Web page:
pure blue with black at 10% opacity pure blue with black at 50% opacity pure blue with black at 90% opacity



P R I M A R Y   C O L O R S


pure red pure yellow pure blue

The 3 Primary Colors are red, yellow and blue. Different combinations of these colors, along with white, black and grey, produce all other colors.

RED

Red is one of three primary colors. A color swatch of pure red can be seen above. The images below show a range within the group of colors we refer to as red.

Monarda didyma - red Bee Balm Papaver somniferum - red single-flowered Opium Poppy Clematis - a red form Paeonia - a double red form Hemerocallis 'Carolina Octopus'

Color schemes using pure red are:  

  • complementary = green
  • split complementary = blue-green & yellow-green
  • triad = pure blue & pure yellow

For partnership ideas for red perennials, visit:  

YELLOW

Yellow is another of the three primary colors. A color swatch of pure yellow can be seen above. All of the flowers below can be described as yellow but each is quite different and distinct.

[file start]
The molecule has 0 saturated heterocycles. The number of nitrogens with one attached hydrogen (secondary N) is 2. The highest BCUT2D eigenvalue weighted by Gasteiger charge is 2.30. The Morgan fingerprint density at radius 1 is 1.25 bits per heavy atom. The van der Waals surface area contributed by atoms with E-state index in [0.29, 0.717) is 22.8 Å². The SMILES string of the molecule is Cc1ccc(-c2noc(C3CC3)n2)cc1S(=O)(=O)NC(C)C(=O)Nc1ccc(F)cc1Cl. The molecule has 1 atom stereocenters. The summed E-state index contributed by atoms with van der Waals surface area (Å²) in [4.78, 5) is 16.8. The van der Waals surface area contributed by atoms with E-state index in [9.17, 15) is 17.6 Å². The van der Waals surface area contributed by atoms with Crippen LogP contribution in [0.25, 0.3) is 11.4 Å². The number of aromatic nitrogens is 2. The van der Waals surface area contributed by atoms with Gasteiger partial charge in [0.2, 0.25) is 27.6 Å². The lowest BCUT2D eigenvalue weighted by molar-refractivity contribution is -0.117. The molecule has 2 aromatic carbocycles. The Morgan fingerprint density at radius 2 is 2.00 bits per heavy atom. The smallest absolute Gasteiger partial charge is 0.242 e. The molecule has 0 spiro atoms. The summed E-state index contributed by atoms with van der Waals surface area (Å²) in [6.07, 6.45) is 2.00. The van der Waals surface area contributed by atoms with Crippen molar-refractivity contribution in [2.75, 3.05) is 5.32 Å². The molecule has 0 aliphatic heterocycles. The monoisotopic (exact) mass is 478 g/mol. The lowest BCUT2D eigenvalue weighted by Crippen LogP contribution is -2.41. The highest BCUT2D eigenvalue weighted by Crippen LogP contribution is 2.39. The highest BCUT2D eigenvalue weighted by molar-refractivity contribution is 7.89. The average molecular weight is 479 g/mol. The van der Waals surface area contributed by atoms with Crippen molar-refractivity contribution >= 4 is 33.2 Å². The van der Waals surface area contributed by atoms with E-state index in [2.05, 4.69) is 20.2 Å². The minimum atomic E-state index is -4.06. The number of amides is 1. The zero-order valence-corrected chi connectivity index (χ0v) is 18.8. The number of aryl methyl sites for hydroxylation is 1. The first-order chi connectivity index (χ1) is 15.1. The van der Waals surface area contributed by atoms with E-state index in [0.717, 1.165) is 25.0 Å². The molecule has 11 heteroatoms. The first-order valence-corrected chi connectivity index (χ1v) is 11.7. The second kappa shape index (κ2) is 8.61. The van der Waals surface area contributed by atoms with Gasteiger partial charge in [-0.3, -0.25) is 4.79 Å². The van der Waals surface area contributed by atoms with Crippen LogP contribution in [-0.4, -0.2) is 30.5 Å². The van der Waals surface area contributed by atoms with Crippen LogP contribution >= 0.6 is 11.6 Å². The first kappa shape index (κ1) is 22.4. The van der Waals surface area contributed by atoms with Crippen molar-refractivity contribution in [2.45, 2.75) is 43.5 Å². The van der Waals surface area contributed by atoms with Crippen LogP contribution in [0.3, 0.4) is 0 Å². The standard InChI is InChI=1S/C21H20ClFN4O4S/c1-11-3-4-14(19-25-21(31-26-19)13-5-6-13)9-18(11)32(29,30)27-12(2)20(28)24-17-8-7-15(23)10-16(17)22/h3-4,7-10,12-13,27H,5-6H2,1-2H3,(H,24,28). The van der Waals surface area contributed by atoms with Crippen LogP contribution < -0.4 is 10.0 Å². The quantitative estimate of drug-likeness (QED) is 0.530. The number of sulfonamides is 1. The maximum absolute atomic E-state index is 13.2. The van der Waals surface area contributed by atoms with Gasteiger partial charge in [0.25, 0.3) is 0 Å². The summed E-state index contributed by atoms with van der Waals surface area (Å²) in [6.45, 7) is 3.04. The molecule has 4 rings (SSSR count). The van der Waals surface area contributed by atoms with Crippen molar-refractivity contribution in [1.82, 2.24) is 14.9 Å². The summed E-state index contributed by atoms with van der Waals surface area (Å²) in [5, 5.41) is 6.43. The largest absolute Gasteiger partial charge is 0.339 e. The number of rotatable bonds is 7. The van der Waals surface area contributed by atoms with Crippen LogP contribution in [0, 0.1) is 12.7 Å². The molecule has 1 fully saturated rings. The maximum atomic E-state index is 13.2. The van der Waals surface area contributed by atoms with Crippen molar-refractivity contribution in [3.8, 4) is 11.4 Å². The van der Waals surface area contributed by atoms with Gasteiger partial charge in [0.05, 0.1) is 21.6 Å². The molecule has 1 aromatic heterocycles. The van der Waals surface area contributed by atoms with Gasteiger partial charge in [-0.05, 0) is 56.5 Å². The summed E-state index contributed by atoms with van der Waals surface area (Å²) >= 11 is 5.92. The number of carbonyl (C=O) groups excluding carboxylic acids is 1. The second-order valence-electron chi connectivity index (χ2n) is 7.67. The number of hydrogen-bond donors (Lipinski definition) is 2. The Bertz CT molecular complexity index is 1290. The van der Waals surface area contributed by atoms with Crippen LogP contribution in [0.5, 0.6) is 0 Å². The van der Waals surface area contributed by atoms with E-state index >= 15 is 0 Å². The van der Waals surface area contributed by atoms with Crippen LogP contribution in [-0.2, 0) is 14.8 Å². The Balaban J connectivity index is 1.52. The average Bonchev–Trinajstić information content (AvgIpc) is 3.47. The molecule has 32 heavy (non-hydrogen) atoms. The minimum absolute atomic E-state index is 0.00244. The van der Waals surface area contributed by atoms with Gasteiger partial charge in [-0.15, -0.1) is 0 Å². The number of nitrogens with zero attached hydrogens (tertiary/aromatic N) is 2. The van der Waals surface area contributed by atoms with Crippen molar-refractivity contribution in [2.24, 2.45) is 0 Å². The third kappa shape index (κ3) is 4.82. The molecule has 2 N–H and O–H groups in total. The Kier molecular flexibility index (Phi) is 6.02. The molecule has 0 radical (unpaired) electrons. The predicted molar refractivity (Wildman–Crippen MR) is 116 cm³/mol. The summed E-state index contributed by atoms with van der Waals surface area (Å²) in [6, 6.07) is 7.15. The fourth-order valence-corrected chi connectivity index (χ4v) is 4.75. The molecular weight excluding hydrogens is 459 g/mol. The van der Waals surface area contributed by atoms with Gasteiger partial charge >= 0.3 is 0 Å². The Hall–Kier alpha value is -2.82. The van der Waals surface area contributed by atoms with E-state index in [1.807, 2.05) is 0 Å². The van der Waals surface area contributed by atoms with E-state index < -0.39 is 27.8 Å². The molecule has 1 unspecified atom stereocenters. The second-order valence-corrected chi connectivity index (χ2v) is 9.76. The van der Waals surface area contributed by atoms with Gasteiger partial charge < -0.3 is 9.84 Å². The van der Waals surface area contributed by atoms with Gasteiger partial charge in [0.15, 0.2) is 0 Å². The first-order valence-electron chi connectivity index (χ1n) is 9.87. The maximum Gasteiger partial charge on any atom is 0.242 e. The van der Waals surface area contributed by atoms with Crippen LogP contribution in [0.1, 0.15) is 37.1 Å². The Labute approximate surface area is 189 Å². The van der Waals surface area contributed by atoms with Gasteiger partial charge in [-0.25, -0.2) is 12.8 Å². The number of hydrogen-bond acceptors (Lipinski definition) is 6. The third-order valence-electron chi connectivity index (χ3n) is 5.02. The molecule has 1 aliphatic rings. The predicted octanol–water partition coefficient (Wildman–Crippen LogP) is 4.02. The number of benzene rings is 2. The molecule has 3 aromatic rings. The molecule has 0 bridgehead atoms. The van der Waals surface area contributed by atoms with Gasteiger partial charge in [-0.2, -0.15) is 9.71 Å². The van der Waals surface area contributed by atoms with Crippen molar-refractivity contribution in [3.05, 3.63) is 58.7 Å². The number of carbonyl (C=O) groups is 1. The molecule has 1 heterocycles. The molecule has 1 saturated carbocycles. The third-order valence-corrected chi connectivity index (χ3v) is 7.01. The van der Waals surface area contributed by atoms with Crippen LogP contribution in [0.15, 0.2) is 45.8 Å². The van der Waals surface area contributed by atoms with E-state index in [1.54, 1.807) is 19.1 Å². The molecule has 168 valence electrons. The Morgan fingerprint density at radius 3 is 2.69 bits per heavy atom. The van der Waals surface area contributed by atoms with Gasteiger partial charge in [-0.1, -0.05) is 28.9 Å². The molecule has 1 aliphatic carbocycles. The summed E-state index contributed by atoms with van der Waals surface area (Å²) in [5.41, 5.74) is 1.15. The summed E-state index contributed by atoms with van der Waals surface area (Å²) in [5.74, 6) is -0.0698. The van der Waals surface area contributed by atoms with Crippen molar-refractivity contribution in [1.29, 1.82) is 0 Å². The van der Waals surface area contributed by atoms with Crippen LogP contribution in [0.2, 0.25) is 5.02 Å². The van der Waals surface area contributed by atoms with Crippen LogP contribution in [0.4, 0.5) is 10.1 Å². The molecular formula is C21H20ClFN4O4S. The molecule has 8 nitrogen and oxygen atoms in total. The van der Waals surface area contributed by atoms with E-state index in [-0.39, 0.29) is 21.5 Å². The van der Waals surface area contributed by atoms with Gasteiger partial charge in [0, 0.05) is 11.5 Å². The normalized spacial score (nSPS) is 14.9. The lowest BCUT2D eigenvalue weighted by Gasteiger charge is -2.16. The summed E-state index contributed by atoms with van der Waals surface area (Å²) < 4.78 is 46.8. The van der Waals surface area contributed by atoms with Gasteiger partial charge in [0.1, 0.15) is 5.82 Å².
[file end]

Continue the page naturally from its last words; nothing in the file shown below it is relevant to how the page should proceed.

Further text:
Coreopsis 'Sunray' Coreopsis verticillata 'Moonbeam' - Threadleaf Coreopsis Gaillardia grandiflora 'Monarch Strain' - Blanketflower Hemerocallis 'Double Charm' - Daylily Oenothera macrocarpa - Ozark Sundrops

Color schemes using pure yellow are:  

  • complementary = violet
  • split complementary = red-violet & blue-violet
  • triad = pure blue & pure red

For partnership ideas for yellow perennials, visit:  

BLUE

Blue is the last of the three primary colors. A color swatch of pure blue can be seen above. Like the other primaries, blue can also appear in many guises as can be seen in the images below.

Sisyrinchium - Blue-Eyed Grass Mertensia virginiana - Virginia Bluebells Delphinium - a true blue form Aster frikartii 'Monch' - Frikart's Aster Aconitum carmichaelii 'Arendsii' - Azure Monkshood